Think Differently about Brand to Elevate Employee Giving
Materials from INTEGRIS Foundation's You and I employee giving campaign. Image source: https://www.weareforgood.com/
In the first article of our three-part series on marketing hacks to transform your employee giving campaign, we explored the role of ethos in campaign design. Today, Jon McCoy and Becky Endicott, respectively the director of annual giving and the leadership gifts officer at INTEGRIS Foundation, talk about creating a brand that brings employees closer to each other and encourages them to give back to their organization.
Brand ≠ Logo
When you think of an organization’s brand, you might imagine the Nike swoosh or the Amazon smile. But defining your brand by its logo and colors can cause you to miss out on a lot of opportunities.
“Brand is bigger than just your logo. It’s the sum of experiences people have with your foundation and feelings they have about it,” Jon said. “It’s not what you say about you. It’s about what others say about you.”
Branding is about shaping those messages and experiences. Some of that is done through your foundation’s visual identity, for sure, but much of it comes from the interactions donors and employees have with you. To change your brand, you need to think about how you can change people’s impression of you.
Connect Your Employees to Your Brand
Jon and Becky suggest that you stop thinking about how you can tell your brand story. Instead, think about how you can help your employees tell their stories. Your brand should make your employees feel connected to the impact your organization is having on your community.
“People want their story to be heard,” Jon said. “At the end of the day, they are the center of their own world. If employees can use their gift to honor their mother, who had cancer, or whatever it might be, it builds dedication to the cause.”
The employee giving campaign at INTEGRIS—called You&I, where the “I” stands for INTEGRIS—encourages employees to give to a project that is meaningful to them. Every year, Jon and Becky choose “passion projects”' in 20 different areas, such as transplant or mental health. Projects are specific: employees don’t just give to “transplant;” they choose to donate to house a transplant family every day for the whole year.
“These projects are close to home,” said Jon. “As in, down the hall from where a lot of our employees are working.”
Choosing tangible projects means that employees can literally see the impact their donations are having, whether it be a new playground being built or a piece of equipment in rotation at the hospital. The foundation team affixes stickers to items purchased through the employee giving program to remind employees where their money is going. All projects are designed to show a tangible impact within that year, so the foundation team can point to the impact the next year when they ask employees to give again.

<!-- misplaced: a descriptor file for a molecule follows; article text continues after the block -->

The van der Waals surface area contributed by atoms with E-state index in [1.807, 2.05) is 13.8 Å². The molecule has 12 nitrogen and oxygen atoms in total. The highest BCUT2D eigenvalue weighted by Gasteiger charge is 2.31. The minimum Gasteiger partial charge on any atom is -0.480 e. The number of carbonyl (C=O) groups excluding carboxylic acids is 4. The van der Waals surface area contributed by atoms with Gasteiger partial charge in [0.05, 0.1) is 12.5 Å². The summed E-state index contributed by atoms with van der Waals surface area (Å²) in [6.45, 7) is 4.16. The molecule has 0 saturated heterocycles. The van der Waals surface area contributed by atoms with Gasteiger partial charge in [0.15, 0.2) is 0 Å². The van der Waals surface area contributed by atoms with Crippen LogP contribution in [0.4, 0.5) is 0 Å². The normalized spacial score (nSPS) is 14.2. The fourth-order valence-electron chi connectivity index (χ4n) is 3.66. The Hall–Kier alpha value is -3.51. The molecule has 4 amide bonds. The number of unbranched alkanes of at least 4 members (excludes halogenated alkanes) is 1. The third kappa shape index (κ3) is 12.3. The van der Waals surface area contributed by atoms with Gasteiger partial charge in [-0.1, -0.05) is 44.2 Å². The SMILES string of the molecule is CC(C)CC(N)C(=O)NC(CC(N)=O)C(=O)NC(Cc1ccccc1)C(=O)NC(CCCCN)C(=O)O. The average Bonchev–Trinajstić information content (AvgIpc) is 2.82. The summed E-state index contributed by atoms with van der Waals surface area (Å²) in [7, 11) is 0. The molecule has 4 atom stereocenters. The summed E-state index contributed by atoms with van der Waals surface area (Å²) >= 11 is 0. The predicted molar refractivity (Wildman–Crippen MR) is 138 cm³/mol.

Use Visual Identity to Reinforce Your Brand
The visual components of your brand—your colors, fonts, imagery, and style—should reflect your campaign messages. For Jon and Becky, this meant ditching the corporate-speak, humanizing their stories, and not using any stock photography.
“Using real people, who other people in the organization would recognize, is yet another opportunity to make people feel connected to the campaign,” said Becky.
Getting shots of your employees doesn’t have to be complicated or expensive. Jon and Becky set up a photo booth to photograph staff for less than $100 using materials purchased on Amazon and at Walmart. They designed cardboard “passion icons” on sticks for each of their projects, set up their photo booth in a high-traffic area, and invited passing employees to have their photo taken holding the icon of their choice. They used the photos in marketing materials for the campaign and in their annual impact report.
The passion icons became the hallmark symbols of their campaign, appearing in photos and video, on badge reels, and in email signatures sent to people who had donated.
“When building a visual brand, it pays off to build something iconic,” Jon said. “We wanted something that is easy to recognize and understand.” The passion icons were the answer.
Encourage Viral Branding
Another goal of the passion icons was to build curiosity. “We wanted people to ask about the logos when they saw them: what is it? What is it connected to?” Becky said. “There are only 10 people in our foundation out of 10,000 employees. We needed to engage with volunteers to get feet on the street.”
To build curiosity and encourage the campaign to go viral among employees, Becky and Jon put the passion symbols on stewardship gifts, with the intention of making them a point of pride. They also engaged employees to write and deliver hand-written thank-you notes.
Ultimately, though, INTEGRIS’ success comes back to the personal connection with the brand. “We get so much positive feedback from people who are able to talk about their own story,” Jon said. “If you only have a general giving campaign, it would be a lot harder to do that.